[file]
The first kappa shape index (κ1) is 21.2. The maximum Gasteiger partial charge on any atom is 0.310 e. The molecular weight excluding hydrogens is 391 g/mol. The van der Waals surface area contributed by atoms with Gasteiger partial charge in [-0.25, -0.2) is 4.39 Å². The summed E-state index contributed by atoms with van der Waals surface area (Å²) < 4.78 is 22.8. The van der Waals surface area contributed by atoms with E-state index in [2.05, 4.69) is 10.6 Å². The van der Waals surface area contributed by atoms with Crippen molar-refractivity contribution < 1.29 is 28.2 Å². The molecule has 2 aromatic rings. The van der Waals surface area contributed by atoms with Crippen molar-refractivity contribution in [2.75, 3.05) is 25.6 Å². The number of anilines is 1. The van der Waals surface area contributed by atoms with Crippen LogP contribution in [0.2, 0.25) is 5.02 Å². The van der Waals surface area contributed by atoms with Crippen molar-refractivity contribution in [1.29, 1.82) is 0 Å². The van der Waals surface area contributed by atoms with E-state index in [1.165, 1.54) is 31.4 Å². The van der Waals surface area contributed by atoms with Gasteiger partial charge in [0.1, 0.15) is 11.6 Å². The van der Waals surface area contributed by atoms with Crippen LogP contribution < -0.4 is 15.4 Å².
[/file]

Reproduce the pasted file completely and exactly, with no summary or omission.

The first kappa shape index (κ1) is 21.2. The maximum Gasteiger partial charge on any atom is 0.310 e. The molecular weight excluding hydrogens is 391 g/mol. The van der Waals surface area contributed by atoms with Gasteiger partial charge in [-0.25, -0.2) is 4.39 Å². The summed E-state index contributed by atoms with van der Waals surface area (Å²) < 4.78 is 22.8. The van der Waals surface area contributed by atoms with E-state index in [2.05, 4.69) is 10.6 Å². The van der Waals surface area contributed by atoms with Crippen molar-refractivity contribution < 1.29 is 28.2 Å². The molecule has 2 aromatic rings. The van der Waals surface area contributed by atoms with Crippen molar-refractivity contribution in [2.75, 3.05) is 25.6 Å². The number of anilines is 1. The van der Waals surface area contributed by atoms with Crippen LogP contribution in [0.2, 0.25) is 5.02 Å². The van der Waals surface area contributed by atoms with Crippen molar-refractivity contribution in [1.29, 1.82) is 0 Å². The van der Waals surface area contributed by atoms with E-state index in [1.165, 1.54) is 31.4 Å². The van der Waals surface area contributed by atoms with Gasteiger partial charge in [0.1, 0.15) is 11.6 Å². The van der Waals surface area contributed by atoms with Crippen LogP contribution < -0.4 is 15.4 Å².